Hey, I did it! One post for each month of the summer. Better late than never, I say.
September is the time of grasses. A couple I planted last year are doing well. These are next to the mailbox, a sunny, dry location that also gets a salting over the winter. A young milkweed is hiding behind them in this picture. I’ve been nurturing that little guy for a full year, because I took it into my head that we should have one for the Monarch butterflies, and because they’re pretty. Gardening is not a rational activity, as Margaret Atwood pointed out. We’ll see if if comes back next year.
By August, the perennial garden starts to look a little tired. This summer has provided wonderful vacation weather, a long series of sunny days with low humidity and temperatures in the comfortable 70s and 80s. The plants have different requirements, however, namely rain, which has been scarce. I haven’t been able to spend hours watering every bed, so I’m glad that I generally use plants that thrive on benign neglect.
Here are two views of the west side bed, messy as usual but still showing some color. That yellow coreopsis is too close to the flagstone path (not visible in the picture) and I’ll have to move it. Plants often grow bigger than I envision them and end up flopping or sprawling in inconvenient places.
The cleome is from seeds that my friend Elisa gave me. I’m hoping it seeds itself and comes back next year. The purple basil from Kathy keeps on keepin’ on. Continue reading
When I first started doing flower gardens, I hadn’t discovered the later blooming perennials so I each July I felt bereft when June’s bounty ended.
Then I discovered the tough and beautiful butterfly weed, which is native to Eastern North America. This flawless plant is drought tolerant, has a long blooming season, and makes striking seed pods that look great right through the winter. I just learned that it’s a type of milkweed. Continue reading
June is the peak bloom season, when the freshness of early spring is still with us and summer is asserting itself. Abundent beauty arrives without effort.
Hostas are up and the primroses are blooming. The primroses spread vigorously, but are not difficult to keep in check because they spread by shallow running roots that are easy to pull up. I value them because their blooms are long lasting and they don’t look too horrible after the blooms have faded. In fact, their leaves turn an attractive red in the fall.
It’s nearly the end of September, and I haven’t posted anything about the garden in a long time. I finally went through my photos and I thought I’d do a few retrospective posts, by month.
Lots of garden writers wax rapsodic over the value of keeping a garden journal. In the past, I’ve tried to keep a record of what worked and what didn’t, both aesthetically and practically. In those pre-digital days, these attempts always fizzled out. It just felt like too much work.
However, I do enjoy taking pictures, thanks to a cute, easy-to-use camera my sons gave me a few years ago. For recording a garden’s evolution, a picture truly is worth a thousand words. One or two sentences for context, plus a picture with its date, and I have a handy record of what went on in my little garden. Continue reading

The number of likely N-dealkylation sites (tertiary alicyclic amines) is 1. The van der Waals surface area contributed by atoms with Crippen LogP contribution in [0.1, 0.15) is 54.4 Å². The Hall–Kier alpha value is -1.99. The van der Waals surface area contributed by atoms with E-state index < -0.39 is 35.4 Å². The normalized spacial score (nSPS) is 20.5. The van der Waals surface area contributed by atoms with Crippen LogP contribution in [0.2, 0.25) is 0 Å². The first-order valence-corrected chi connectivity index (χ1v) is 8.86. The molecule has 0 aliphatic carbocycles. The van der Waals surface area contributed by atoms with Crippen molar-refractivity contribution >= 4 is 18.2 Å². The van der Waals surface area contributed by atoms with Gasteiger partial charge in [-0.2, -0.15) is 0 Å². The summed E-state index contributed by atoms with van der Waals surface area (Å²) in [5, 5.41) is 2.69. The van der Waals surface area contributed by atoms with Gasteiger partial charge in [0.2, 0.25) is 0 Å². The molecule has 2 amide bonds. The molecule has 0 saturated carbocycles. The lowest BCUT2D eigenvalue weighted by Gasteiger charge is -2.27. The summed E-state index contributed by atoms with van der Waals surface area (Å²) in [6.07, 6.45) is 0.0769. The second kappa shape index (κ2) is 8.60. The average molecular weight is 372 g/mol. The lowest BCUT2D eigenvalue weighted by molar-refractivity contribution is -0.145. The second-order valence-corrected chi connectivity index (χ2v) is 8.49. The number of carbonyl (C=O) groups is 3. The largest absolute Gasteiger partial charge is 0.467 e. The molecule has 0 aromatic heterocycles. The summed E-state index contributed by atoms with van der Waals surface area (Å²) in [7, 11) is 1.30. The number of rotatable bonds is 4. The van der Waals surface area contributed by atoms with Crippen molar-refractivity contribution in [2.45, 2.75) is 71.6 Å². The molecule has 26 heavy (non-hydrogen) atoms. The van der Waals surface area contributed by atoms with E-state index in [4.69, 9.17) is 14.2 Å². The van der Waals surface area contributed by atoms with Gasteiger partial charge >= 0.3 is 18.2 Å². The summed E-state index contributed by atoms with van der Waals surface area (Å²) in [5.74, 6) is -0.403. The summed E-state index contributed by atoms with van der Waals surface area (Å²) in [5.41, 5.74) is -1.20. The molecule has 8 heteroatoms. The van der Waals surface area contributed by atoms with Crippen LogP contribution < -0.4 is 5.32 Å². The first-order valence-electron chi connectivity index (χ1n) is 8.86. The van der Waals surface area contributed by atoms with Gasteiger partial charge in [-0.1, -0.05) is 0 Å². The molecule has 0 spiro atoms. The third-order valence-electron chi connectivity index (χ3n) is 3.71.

The nip in the air recently prompted me to get out the camera and record the moment when the garden shifts into transition. I’m no botany expert, but I can almost feel the life processes of the plants contract and turn towards dormancy.
Grasses are wonderful in the fall. Here’s the new one that replaced the giant Pampas grass. It’s very delicate, and I think it shows up well against the purple basil.
August marks a time of exhaustion in my garden. No matter how well my perennials and annuals have done all spring and summer, by August most of them are looking pretty tired. The hot spell this year scorched a lot of plants, and the flowering annuals are pooped, after generously giving me tons of blooms and re-blooming obligingly when I remembered to deadhead them.
There are a couple of exceptions. The zinnias are fresh and happy, since they only got going in July. Ditto the Heavenly Blue morning glories, which started to bloom a couple of weeks ago. The butterfly weed has gone to seed, and the seed pods are handsome. The yellow daisies (the kind we used to call black-eyed Susan) are indefatigable.
I wasn’t feeling well today, so I spent the afternoon in the garden, puttering gently. It helped.
I noticed quite a few bees on the butterfly weed. I think they are honeybees, which would be encouraging. I know there are a few domesticated hives nearby.
It’s amazing to me how plants adapt to varying conditions. I think of one little pink weed, a prairie native, that can grow like a tiny alpine flower or a good-sized bush. It would grow just a few inches tall with eensy-weensie magenta flowers if it was in the lawn where it got mowed, or where the soil was very poor and dry. In rich moist soil it became a five-foot tall monster covered in great masses of bloom. Alas, it died out from my yard a few years ago, and I miss it.
Here’s another example. In full sun, the leaves of this plant have a bluish cast and are quite stiff, almost leathery.
Although I didn’t walk today, I spent it in the garden, carrying bags of mulch and digging holes, so I feel that is a decent substitute for a daily walk.
After a few days out of town, it feels good to get back into my garden and take care of a few little chores. One thing I do quite regularly is move plants around. In a 15 year old garden, that’s the main job in the perennial flower beds: moving and sometimes dividing plants that have started crowding each other so that their arrangment is no longer pleasing or even healthy for them.
I am very grateful that we have managed to create a tiny slice of paradise on a suburban plot of land just a few yards from a busy street.